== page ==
When I decided to put in for Voluntary Redundancy, I was a tad – how should one say – miserable, and not really in the right frame of mind.

It actually started over 18 months ago when I randomly asked why my figures would be. Then I was suddenly motivated (I’ll skip the details) to fill in the form, write some narrative, sign and submit.

No-one, least of all me, thought I would get it. But I did. Blimey!

That was the point I thought I’d better come up with a plan. Take the money, use it as a future deposit on a future abode. Get a new job within three months, which would pay the mortgage. Get the girl. Ride off into the sunset.

I took the money, anyway.

I wasn’t so bothered for the first few months, enjoying the time to myself for once but then it started to drag. And drag.

The whole job-hunting, applications and interviews process weren’t designed to keep me in a good mood either. The first one I had was a few days after I’d left. I knew three of the interview panel, one of whom didn’t turn up and the other was 20 minutes late. Not really the sort of outfit you felt you’d want to work for after that.

Then there’s the organisation that interviewed me for one role and gave it to someone who had no experience of what they’d asked me at interview (something which happened to someone else I know recently). Makes a mockery of the whole process.

Not that I’m perfect. One role I went for I came to the interview armed with a plan of how to raise their profile, engage with politicians, showcase their charitable work, etc. when all they really wanted was someone to write a bit and update their web site. I completely misjudged that one. I’d tell you who they are but that might raise their profile.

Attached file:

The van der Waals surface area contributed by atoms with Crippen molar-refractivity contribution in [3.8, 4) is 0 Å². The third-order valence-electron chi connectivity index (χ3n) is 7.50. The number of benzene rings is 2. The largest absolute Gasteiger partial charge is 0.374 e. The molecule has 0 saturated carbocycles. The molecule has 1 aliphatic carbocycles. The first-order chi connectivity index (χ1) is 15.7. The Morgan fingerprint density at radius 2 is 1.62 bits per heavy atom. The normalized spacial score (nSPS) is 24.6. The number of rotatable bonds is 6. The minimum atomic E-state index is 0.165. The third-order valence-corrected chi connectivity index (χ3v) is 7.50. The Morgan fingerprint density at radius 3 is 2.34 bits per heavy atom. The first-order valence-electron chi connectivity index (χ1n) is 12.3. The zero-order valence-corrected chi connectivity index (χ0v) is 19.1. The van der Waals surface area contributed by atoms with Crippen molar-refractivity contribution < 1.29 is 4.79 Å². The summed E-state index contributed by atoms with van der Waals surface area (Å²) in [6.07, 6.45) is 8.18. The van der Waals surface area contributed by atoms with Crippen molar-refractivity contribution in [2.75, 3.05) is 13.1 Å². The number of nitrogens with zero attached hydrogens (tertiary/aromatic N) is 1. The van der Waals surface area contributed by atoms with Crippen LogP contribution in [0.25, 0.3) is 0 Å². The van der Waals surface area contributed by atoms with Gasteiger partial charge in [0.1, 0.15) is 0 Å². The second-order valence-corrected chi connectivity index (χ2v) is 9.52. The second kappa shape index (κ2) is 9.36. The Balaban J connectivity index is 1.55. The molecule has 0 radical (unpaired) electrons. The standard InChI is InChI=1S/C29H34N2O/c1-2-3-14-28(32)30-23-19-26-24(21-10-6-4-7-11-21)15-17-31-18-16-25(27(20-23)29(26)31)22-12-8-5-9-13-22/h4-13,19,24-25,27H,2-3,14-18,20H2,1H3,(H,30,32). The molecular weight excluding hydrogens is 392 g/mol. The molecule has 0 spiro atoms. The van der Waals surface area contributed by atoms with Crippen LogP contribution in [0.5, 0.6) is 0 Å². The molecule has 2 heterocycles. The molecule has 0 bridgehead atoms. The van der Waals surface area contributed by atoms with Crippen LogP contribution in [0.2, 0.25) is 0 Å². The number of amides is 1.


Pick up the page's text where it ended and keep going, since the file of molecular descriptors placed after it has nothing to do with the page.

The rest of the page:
I got phone calls and emails from recruiters who never followed up or got in touch afterwards. Fortunately there are a couple of good ones out there, and I’m with one now, through whom (and again, I’ll skip the details) I have found temporary employment.

I’m working in Sheffield. Doing pretty much the same job I did before, but in South Yorkshire. With two hours additional travel each day and for slightly less money. My last day of working was 2 October 2016, my first day working again was 2 October 2017.

I think the universe is teaching me a lesson.

Still, it all helps to keep the wolf from the door (assuming the wolf has a keyfob to get in to the block) and it’s nice to be up, out and working again, even if that does mean getting the 0740 train out every morning. It also means I’m too tired when I get home to look at the laptop and blog, so apologies in advance for the gaps in transmissions over the next two (at least) months.

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